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Sea Mammal Research Unit
SMRU > Research > Dive Behaviour

Dive Behaviour

Marine mammals must balance the need to feed underwater, often at considerable depth, with the need to breath. Dive duration capability is determined by the amount of oxygen it can store and the rate at which it uses it. Furthermore, the percentage of time spent diving over longer periods is also influenced by the rate of gas exchange during surface intervals. Within these physiological capabilities marine mammal may choose to dive for shorter periods.

Approaches

Dive behaviour is studied in two ways at SMRU. Fist, we study the behaviour of animals under controlled conditions in our seal holding facility. The aim is to present seals with a habitat that includes all the important aspects of their usual habitat, e.g. they are free to dive at will, but they can be made to swim up to 160m underwater to their feeding site, covering the range of dive depths that we know they perform in the wild. We can monitor their breathing rates and oxygen consumption. The pool is fitted with a special feeding station that allows us to vary the amount and type of food available to them and vary the amount of swimming effort required to ‘catch’ prey. This allows us to observe the behavioural responses to changes in prey distributions and simultaneously measure both the energetic costs and benefits of the decisions they make.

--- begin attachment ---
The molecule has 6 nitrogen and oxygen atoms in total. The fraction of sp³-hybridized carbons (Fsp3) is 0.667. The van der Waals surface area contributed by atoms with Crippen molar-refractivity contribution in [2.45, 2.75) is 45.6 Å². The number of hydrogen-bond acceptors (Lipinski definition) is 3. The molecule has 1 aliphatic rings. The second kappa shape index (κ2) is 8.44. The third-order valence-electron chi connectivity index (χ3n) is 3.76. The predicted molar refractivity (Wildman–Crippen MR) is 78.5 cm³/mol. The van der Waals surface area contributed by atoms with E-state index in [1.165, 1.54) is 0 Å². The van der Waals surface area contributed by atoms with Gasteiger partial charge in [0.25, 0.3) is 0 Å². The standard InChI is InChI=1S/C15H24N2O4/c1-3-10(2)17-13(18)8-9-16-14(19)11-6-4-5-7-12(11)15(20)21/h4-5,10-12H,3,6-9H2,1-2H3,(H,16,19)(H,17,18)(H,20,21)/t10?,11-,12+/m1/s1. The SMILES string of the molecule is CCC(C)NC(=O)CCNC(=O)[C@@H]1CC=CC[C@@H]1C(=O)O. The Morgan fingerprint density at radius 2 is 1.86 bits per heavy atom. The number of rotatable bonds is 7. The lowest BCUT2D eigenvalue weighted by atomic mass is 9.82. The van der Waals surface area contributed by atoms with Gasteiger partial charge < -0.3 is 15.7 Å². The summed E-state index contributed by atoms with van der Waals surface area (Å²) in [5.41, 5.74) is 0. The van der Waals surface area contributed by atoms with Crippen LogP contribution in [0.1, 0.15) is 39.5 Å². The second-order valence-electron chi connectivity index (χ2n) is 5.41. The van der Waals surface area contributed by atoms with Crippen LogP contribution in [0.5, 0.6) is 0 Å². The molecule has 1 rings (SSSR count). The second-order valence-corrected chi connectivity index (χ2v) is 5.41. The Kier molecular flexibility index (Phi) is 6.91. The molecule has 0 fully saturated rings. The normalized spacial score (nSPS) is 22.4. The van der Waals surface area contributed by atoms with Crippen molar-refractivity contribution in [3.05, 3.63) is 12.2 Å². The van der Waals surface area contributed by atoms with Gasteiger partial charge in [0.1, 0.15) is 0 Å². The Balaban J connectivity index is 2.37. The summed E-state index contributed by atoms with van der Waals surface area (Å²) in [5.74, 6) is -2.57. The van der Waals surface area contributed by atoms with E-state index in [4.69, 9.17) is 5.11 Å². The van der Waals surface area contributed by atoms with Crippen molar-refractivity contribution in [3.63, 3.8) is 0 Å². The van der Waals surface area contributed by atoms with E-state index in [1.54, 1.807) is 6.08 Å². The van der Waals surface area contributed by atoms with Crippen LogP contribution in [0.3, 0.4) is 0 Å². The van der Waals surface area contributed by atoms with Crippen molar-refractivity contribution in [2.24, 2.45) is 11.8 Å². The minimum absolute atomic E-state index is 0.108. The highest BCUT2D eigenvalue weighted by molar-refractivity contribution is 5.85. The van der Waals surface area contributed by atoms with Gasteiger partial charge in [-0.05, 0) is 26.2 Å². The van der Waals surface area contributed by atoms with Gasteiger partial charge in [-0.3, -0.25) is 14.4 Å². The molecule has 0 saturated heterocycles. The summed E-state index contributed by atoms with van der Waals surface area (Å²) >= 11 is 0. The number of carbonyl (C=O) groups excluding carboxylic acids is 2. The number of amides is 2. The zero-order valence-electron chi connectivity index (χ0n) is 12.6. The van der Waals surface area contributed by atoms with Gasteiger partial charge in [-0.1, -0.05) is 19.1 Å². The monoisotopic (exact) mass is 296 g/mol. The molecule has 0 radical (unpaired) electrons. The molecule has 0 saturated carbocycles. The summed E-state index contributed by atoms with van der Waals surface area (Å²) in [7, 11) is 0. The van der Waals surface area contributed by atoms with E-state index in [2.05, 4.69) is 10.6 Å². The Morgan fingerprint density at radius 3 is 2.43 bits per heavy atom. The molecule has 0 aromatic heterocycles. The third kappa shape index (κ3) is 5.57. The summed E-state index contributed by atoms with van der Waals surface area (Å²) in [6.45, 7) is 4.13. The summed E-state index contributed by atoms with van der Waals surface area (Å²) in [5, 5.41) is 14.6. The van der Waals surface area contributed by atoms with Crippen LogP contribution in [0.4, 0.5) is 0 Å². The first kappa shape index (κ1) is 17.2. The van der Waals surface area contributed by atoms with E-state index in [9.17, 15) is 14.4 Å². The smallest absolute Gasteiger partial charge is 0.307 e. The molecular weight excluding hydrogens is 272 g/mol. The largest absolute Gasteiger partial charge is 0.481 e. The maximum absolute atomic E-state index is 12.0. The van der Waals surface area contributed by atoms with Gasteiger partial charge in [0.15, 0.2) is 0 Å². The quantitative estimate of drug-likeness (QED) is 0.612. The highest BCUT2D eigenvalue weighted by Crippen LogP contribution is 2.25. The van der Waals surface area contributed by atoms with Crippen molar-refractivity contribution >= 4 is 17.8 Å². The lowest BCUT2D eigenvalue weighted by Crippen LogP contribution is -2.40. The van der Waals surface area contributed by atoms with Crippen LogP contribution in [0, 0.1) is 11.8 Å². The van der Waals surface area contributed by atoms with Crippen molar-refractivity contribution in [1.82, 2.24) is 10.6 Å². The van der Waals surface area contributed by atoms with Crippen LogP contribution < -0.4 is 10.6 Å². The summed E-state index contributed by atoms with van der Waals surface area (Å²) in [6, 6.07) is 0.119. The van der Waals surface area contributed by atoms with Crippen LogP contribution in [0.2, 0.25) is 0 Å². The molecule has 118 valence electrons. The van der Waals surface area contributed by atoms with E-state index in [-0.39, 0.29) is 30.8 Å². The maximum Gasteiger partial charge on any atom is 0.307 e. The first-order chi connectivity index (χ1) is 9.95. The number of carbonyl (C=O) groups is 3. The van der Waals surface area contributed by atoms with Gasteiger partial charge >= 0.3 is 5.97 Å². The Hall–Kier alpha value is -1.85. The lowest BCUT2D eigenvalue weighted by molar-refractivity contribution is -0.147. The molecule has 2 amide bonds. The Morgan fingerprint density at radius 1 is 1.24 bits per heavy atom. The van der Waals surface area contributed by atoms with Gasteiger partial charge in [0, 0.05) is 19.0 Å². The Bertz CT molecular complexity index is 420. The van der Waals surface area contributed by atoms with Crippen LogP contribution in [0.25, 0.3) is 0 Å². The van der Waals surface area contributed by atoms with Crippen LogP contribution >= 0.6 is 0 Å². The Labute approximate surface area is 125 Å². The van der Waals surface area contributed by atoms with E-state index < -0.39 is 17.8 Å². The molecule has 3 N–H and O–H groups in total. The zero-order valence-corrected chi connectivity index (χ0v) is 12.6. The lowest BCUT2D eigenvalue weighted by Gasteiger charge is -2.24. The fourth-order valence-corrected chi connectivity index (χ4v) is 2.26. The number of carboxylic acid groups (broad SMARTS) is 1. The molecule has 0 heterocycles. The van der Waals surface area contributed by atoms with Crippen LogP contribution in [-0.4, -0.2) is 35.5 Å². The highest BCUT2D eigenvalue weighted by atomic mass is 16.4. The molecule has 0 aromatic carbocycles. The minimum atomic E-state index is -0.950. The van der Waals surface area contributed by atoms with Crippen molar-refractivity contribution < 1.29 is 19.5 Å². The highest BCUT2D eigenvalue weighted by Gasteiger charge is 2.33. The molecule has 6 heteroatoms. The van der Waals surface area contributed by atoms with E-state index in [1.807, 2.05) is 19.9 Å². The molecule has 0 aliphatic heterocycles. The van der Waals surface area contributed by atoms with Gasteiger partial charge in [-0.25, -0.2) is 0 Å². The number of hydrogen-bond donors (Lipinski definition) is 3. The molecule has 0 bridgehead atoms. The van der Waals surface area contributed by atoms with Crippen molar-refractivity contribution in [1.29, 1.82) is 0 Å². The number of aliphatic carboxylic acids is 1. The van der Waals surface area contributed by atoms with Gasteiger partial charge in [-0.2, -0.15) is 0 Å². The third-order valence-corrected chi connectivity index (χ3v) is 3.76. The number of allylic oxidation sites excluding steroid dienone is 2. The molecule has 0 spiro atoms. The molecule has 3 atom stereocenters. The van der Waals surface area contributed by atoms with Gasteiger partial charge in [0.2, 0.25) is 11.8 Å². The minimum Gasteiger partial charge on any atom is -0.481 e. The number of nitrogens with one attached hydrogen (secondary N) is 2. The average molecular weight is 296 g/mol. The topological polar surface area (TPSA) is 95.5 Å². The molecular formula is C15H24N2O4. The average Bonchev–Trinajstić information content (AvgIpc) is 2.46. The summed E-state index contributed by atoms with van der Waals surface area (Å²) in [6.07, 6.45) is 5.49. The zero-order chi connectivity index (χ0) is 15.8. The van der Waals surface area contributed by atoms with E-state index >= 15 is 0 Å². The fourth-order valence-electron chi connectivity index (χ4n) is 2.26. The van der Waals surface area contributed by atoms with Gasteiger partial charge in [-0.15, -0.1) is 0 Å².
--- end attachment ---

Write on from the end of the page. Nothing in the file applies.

The second approach is to fit free-ranging animals with telemetry tags. Whilst this approach does not permit experimental manipulation, it does shows how animals behave in the wild. Most of the tags deployed are developed by SMRU’s Instrumentation Group.

Examples

Dave ThompsonCarol Sparling and others have used the pool facility to estimate the metabolic rates of seals while they swim and forage out at sea. This is important because the metabolic rate determines how much food marine mammals need to survive, grow and reproduce. This in turn is needed to allow us to estimate how much food they consume. We use this experimental set-up to test different indicators of metabolic rate  - such as heart rate, breathing rate and water turnover against an accurate continuous measurement of oxygen consumption. We use the data from these studies to develop models that also incorporate animal weight and activity patterns, to estimate the metabolic rates of different activities at sea.

Bernie McConnell and others use telemetry data to extract dive capability from at-sea dive behaviour. In 2004 a rehabilitated Mediterranean Monk Seal (Monachus monachus) pup was fitted with a SMRU satellite tag. In conjunction with Kimberley Bennett a cohort of grey seal pups of known condition were fitted with SMRU satellite tags at the Isle of May. The idea here was to identify how weaning and departure condition affected dive development. In both studies we used quantile statistics to detect how upper 95th percentile dive performance varied through time.

Martin Biuw, Mike Fedak and others have estimated changes in buoyancy (and thus the body condition) of southern elephant seals using the rate of drift in drift dives. They have also related the dive behaviour to oceanographic features using SMRU satellite tags that also relay conductivity and temperature profiles.

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Seals have to balance feeding underwater with the need to breathe at the surface

 

 


 
 
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